In January 1941 the Independence Chamber of Commerce, resolved to sell the citizens of the Kansas community the idea of a municipal airport. On 26 June 1941, after six months of effective "selling", the city commission decided to ask the voters to approve a $100,000 bond issue for financing work on the airport. The citizens approved by a vote of 1,219 to 173 on 1 August 1941. A short time later the city commission entered into contract with Paulette and White, consulting engineers from Topeka, to survey potential sites for the field. Several locations were considered before any selection was made. The site chosen was in Montgomery county, six miles southwest of Independence.
Early in 1942 the government indicated it was interested in acquiring the site for an Army Air Corps airfield. During April and May civic leaders met with government officials in a series of conferences. Army Engineers made surveys from 8 to 11 April. About six weeks later, on 23 May 1942, the Army officially notified Independence City Government that it would purchase approximately 1,433 acres.
The contract for planning and supervising the construction of the airfield was awarded to Black and Veatch, architectural engineers from Kansas City, Missouri. Work began on 6 June 1942, when Ottinger Brothers of Oklahoma City moved in with a labor crew and began grading operations. Shortly thereafter, work began on the drainage and sewerage systems. During the summer the Missouri Pacific Railroad constructed a spur to the site. In August work began on runways and buildings. Three concrete runways were constructed, aligned 5500x150(N/S), 5500x150(NE/SW), 5500x150(NW/SW). Each runway had a ten-inch gravel base placed in layers on a six-inch compacted earth subbase, and surfaced with one and one-half-inch asphalt cement; the service strip (80 feet wide) was a six-inch concrete slab, thickened to nine inches at the expansion and construction joints. three taxiways, 50 feet wide, completed the runway system. Fronting on the field, three squadron hangars, 120 by 80 feet, were built with a parking apron a mile long and 450 feet wide. '
During the fall of 1942 clearing and grading operations began at four locations that had been selected for auxiliary fields. The four sites were located 8 to 20 miles from the main field. The auxiliaries were located at:Mound City Army Air Force Auxiliary Field #3 37°07′38″N 096°20′53″W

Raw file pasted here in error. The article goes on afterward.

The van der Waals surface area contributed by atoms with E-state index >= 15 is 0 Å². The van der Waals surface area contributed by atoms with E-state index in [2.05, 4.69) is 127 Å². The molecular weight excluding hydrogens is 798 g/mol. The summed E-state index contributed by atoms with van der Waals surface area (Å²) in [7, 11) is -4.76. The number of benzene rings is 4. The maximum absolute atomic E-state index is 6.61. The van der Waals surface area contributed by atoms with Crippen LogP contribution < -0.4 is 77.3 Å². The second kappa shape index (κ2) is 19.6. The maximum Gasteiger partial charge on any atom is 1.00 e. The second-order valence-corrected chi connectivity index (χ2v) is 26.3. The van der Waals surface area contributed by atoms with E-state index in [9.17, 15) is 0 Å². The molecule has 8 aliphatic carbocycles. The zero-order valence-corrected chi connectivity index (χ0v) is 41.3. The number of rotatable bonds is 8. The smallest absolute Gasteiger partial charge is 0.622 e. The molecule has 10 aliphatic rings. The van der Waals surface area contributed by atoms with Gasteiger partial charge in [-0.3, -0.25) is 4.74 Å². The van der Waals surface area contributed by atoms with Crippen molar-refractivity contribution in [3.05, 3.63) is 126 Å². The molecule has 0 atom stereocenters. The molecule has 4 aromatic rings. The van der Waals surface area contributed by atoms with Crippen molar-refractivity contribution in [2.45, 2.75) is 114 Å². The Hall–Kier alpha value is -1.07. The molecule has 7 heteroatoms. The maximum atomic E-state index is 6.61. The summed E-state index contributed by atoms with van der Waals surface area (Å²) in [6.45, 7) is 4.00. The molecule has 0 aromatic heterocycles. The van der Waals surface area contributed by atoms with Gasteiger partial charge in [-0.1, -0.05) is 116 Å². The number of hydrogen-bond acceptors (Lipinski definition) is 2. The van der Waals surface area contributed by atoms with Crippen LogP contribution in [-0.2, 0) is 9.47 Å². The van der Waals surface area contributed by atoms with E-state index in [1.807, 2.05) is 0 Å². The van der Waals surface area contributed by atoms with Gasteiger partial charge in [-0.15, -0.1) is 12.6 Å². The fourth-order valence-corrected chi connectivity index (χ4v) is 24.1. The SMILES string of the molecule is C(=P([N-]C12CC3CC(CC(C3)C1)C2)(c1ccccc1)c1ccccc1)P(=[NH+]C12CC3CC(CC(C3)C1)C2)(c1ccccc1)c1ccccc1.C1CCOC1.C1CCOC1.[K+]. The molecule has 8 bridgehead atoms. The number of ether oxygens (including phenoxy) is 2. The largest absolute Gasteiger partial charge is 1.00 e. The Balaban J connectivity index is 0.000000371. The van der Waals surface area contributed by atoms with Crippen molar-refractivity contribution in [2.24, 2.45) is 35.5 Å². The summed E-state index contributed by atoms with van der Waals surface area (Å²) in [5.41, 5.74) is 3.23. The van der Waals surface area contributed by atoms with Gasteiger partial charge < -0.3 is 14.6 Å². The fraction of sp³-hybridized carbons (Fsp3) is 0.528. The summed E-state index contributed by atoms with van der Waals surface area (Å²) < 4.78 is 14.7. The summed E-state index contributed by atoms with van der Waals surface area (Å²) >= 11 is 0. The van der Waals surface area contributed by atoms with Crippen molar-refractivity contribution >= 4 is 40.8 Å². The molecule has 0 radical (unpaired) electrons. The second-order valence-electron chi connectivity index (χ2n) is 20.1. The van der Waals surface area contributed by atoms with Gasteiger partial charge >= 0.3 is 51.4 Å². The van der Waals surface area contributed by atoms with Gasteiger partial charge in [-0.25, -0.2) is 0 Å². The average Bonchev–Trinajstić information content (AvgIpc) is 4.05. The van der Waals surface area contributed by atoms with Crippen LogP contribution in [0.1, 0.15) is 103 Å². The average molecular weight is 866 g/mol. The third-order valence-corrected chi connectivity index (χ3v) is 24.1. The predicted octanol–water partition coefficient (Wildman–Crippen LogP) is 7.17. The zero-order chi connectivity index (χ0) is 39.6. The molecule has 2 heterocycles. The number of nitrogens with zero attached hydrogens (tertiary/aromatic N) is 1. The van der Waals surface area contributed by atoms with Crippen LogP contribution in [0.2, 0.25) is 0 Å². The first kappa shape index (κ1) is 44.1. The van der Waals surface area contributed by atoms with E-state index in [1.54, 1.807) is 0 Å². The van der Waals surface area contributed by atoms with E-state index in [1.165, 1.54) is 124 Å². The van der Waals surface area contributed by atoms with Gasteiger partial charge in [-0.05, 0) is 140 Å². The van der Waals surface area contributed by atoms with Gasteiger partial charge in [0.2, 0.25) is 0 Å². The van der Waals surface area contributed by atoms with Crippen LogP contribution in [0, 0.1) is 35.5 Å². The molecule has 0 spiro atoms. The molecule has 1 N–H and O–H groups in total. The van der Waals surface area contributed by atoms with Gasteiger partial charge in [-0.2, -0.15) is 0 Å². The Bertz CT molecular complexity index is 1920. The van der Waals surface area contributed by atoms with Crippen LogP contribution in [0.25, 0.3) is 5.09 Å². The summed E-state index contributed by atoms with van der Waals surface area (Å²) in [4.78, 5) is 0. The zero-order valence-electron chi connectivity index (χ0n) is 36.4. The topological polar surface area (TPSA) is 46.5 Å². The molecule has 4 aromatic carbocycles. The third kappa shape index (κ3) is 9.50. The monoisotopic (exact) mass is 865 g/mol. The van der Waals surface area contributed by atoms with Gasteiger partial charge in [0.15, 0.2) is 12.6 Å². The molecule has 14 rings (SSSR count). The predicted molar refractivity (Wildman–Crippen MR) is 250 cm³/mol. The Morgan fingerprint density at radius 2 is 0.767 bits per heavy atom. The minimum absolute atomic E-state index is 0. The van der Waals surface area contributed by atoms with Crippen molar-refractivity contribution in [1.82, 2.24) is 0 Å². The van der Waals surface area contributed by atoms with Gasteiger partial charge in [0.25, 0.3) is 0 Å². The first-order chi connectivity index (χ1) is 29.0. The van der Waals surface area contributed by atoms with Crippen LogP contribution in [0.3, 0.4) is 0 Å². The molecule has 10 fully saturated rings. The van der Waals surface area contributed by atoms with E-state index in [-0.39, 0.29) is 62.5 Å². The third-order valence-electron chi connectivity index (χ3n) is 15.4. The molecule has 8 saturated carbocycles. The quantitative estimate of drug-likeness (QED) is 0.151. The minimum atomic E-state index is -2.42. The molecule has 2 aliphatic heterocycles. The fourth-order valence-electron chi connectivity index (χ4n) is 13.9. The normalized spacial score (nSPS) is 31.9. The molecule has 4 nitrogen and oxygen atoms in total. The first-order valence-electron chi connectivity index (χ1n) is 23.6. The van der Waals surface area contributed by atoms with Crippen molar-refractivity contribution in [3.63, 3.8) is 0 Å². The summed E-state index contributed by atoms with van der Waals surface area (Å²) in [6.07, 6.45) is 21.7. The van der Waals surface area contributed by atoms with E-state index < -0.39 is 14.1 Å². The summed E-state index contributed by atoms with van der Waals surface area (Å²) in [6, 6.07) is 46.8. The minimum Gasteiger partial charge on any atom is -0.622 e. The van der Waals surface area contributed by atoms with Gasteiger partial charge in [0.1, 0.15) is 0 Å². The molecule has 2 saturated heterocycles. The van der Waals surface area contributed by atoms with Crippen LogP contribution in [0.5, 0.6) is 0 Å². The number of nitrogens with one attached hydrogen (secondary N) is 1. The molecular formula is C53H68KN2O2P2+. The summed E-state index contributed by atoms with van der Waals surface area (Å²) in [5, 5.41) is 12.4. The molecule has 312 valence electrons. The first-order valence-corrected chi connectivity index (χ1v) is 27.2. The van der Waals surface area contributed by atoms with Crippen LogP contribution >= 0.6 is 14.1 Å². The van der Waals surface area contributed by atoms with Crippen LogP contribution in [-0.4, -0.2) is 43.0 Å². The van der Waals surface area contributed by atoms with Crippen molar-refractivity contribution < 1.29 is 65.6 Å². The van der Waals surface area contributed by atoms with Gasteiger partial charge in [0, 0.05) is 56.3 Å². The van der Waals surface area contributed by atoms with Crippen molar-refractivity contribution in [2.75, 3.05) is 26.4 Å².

Elk City Army Air Force Auxiliary Field #4 37°18′27″N 095°51′04″W
Independence Army Air Force Auxiliary Field #7 37°11′19″N 095°52′46″W
Cherryvale Army Air Force Auxiliary Field #9 37°19′59″N 095°30′28″W
Work progressed satisfactorily throughout the winter despite interruptions caused by heavy rains and sub-zero temperatures. By January 1943 three concrete runways 5,000 feet in length had been constructed. Electric, gas and water lines also had been completed and sufficient troop housing was available. Most of the buildings were Theater of Operations construction while some were of the Mobilization type. The Mobilization type buildings included the station hospital, theater, chapel, and Link training buildings. Where before there had been only open farm land, this new city now contained about 200 buildings, with pot-bellied coal stoves for heating. The major construction work, which cost more than $8,000,000, ended in May 1943.
Independence Army Airfield was activated as a Basic Flying School on 12 October 1942, under the 32d Flying Training Wing (Basic), Perrin Army Airfield, Texas. However, the personnel to operate the base did not begin arriving until December 1942.
Basic flying training began when 152 cadets arrived for the first class on 26 January 1943. The trainer used at Independence AAF was the North American BT-14, with some Vultee BT-13 Valiants as well. Some of the classes that arrived later had as many as 345 students. The cadets, who had completed primary flying training, received a nine-week course that was divided into flying training and classroom instruction. Flight training consisted of several subjects that included, takeoffs and landings, aerobatics, cross-country navigation, and night flying. Ground school involved navigation, meteorology, radio communications, and aircraft recognition. Normally ground school was given between flying lessons. Sometimes it was done in the very early AM or after the evening meal.